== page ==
Decompression sickness (DCS), commonly called the bends, involves formation of gas bubbles in the body following scuba diving. These bubbles can cause a variety of problems, ranging from minor aches and pain, to severe stroke-like symptoms. Providing pre-hospital oxygen therapy at the highest concentration possible provides needed oxygen to body tissues, reduces bubbles and can often relieve symptoms. Oxygen has been shown to reduce the number of hyperbaric treatments a diver with DCS will require so improving pre-hospital oxygen delivery will lead to decreased hospital costs. However, the ideal oxygen delivery system has not been determined.
Using new techniques and equipment, this research will identify the optimal device for delivering oxygen to divers with DCS leading to recommendations which will improve the health outcomes of injured divers. We will measure how effectively varied breathing devices deliver oxygen to the body tissues and remove bubbles from the diver’s blood while assessing innovative equipment. This study will assess a new commercially available oral mask to improve oxygen delivery with a demand system. A medical oxygen re-breather, which like an anaesthetic machine absorbs carbon dioxide and adds small amounts of oxygen to the breathing circuit, will be also assessed.
Assessing the use of these devices will not only determine their efficacy to deliver oxygen to injured divers but also provide guidance on appropriate systems to use for dive operators with limited medical oxygen. Assessing the change in bubble grade with oxygen delivery will add evidence for its use. This research will provide information that can guide pre-hospital and emergency clinicians when choosing the type of oxygen delivery devices used for injured divers improving patient outcomes and decreasing costs.
- Australian Diving Safety Foundation, 2019, $20,398
- Blake, D.F., Crowe, M., Lindsay, D., Brouff, A., Mitchell, S.J., Leggat, P.A., Pollock, N.W., 2020. Comparison of tissue oxygenation achieved breathing oxygen using different delivery devices and flow rates. Diving and hyperbaric medicine, 50(1), p.34-42.
- Blake, D.F., Crowe, M., Lindsay, D., Brouff, A., Mitchell, S.J., Pollock, N.W., 2018. Comparison of tissue oxygenation achieved breathing oxygen from a demand valve with four different mask configurations. Diving and hyperbaric medicine, 48(4), p.209-217.
- Blake, D.F., Young, D.A., Brown, L.H., 2018. Transcutaneous oximetry: variability in normal values for the upper and lower limb. Diving and hyperbaric medicine, 48(1), p.2-9.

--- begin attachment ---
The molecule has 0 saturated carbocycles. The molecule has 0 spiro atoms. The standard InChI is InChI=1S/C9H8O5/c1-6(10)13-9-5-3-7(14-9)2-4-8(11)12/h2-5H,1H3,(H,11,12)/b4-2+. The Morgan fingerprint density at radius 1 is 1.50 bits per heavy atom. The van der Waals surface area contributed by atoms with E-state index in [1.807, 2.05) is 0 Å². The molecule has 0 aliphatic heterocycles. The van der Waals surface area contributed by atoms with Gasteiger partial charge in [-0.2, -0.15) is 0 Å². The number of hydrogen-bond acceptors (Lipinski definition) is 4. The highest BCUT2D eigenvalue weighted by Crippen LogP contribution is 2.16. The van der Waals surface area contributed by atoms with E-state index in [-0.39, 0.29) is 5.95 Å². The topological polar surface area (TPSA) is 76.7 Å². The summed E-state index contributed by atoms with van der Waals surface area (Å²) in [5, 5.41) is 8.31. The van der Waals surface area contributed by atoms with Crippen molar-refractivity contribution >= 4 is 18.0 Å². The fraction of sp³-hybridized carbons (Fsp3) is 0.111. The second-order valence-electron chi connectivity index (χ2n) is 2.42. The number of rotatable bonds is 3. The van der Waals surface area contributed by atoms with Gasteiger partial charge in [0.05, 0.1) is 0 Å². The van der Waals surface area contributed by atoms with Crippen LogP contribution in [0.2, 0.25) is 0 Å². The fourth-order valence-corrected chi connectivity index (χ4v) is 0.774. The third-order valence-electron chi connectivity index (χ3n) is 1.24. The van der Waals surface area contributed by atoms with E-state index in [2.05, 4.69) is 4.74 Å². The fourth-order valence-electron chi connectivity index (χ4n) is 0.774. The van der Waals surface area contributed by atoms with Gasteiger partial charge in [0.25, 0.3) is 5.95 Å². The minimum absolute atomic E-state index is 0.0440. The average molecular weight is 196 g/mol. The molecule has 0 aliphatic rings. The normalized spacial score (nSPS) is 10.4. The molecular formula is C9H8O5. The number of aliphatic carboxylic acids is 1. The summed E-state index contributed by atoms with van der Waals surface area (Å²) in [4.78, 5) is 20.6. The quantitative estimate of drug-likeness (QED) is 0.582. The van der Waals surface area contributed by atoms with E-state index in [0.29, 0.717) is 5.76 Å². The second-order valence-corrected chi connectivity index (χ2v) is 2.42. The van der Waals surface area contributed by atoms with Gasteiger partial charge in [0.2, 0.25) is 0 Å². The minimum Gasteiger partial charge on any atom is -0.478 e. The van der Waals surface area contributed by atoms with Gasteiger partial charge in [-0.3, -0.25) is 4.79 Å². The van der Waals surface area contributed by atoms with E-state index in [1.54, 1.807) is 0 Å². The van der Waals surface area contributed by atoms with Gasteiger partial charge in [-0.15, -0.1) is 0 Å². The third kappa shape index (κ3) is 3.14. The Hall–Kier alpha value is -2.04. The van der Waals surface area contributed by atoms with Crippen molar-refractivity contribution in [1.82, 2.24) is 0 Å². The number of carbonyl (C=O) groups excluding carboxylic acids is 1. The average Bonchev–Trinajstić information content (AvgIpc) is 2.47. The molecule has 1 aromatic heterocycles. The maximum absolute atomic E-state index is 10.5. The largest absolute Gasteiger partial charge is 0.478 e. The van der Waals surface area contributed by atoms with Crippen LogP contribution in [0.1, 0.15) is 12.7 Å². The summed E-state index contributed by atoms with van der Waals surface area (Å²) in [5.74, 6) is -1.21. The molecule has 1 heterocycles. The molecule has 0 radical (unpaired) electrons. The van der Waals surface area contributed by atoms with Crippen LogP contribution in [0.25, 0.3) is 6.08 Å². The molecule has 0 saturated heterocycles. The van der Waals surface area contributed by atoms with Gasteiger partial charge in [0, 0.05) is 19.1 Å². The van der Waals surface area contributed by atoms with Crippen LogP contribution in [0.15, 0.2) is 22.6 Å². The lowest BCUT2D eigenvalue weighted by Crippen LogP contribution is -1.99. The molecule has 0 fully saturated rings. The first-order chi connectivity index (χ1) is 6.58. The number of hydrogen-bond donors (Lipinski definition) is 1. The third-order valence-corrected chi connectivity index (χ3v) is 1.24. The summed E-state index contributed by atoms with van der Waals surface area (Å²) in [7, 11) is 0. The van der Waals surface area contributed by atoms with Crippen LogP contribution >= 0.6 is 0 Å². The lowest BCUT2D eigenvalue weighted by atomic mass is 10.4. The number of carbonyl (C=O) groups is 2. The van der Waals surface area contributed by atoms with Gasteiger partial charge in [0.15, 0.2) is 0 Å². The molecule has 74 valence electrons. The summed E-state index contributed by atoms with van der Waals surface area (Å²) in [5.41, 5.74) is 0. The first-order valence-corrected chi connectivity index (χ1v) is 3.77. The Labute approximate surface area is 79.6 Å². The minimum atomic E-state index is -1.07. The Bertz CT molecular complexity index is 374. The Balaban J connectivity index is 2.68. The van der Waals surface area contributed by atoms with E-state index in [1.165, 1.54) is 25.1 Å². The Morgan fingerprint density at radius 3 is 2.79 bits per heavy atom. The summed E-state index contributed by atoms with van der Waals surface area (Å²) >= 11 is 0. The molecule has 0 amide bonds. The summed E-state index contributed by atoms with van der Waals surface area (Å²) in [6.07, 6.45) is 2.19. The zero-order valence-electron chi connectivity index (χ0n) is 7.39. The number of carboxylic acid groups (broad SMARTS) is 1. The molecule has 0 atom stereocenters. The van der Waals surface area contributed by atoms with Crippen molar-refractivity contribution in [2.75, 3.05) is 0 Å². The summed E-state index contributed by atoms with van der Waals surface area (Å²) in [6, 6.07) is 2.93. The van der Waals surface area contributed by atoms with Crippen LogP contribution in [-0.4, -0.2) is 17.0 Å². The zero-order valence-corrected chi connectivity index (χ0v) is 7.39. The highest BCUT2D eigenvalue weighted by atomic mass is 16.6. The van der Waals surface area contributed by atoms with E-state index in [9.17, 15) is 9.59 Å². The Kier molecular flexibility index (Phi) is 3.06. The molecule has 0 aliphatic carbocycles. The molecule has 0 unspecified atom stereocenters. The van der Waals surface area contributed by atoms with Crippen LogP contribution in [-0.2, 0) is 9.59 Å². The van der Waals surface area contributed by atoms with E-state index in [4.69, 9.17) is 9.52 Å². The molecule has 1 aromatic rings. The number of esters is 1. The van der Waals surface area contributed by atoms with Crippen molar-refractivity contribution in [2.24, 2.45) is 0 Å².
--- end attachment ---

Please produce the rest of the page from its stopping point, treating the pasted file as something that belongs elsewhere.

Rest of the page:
- Brouff, A., Comparison of tissue oxygenation achieved breathing oxygen from a demand valve using four different mask configurations. Hyperbaric Technicians and Nurses Association 27th Annual Scientific Meeting on Diving and Hyperbaric Medicine, Sydney, Aug 2019.
- A comparison of the tissue oxygenation achieved breathing oxygen from a demand valve with four different mask configurations. Remote Area Dive, dive club evening education seminar, April 2019.
- A comparison of the tissue oxygenation achieved breathing oxygen from a demand valve with four different mask configurations. CSIRO/JCU Science with sushi seminar, October 2018.
- Blake, D., A comparison of the tissue oxygenation achieved breathing oxygen from a demand valve with four different mask configurations. JCU Cohort Doctoral Conference, July 2018.
- Guest speaker, Coral Sea dive medicine conference, 7-11 December, 2017.
- Mayo Clinic diving medicine CME Cozumel, Mexico, May 2023.
- Oxygen delivery devices. Commercial Diving Institute of Canada, Kelowna, BC, February 2023.
- Blake, D.F., Scientific diver safety and Australian standards (panel discussion). Diving for Science and Humanity: a one-day workshop, Adelaide, 21 Sep 2022.
- Comparison of tissue oxygenation achieved breathing oxygen using different delivery devices and flow rates. Great Barrier Reef Marine Park Authority (GBRMPA) Science seminar series, Townsville, 20 February 2020.
- Diving hazards and medical assessment. TM5512 Travel Medicine course JCU, October 2018.
- Mauricio Moreno, SSS Recompression Network. Hyperbaric units, Cozumel and Playa del Carmen, Mexico. 2018.
Dr Denise Blake
Dr Melissa Crowe
Dr Daniel Lindsay
Ms Annie Brouff
Prof Simon J Mitchell
A/Prof Neal W Pollock
Prof Peter A Leggat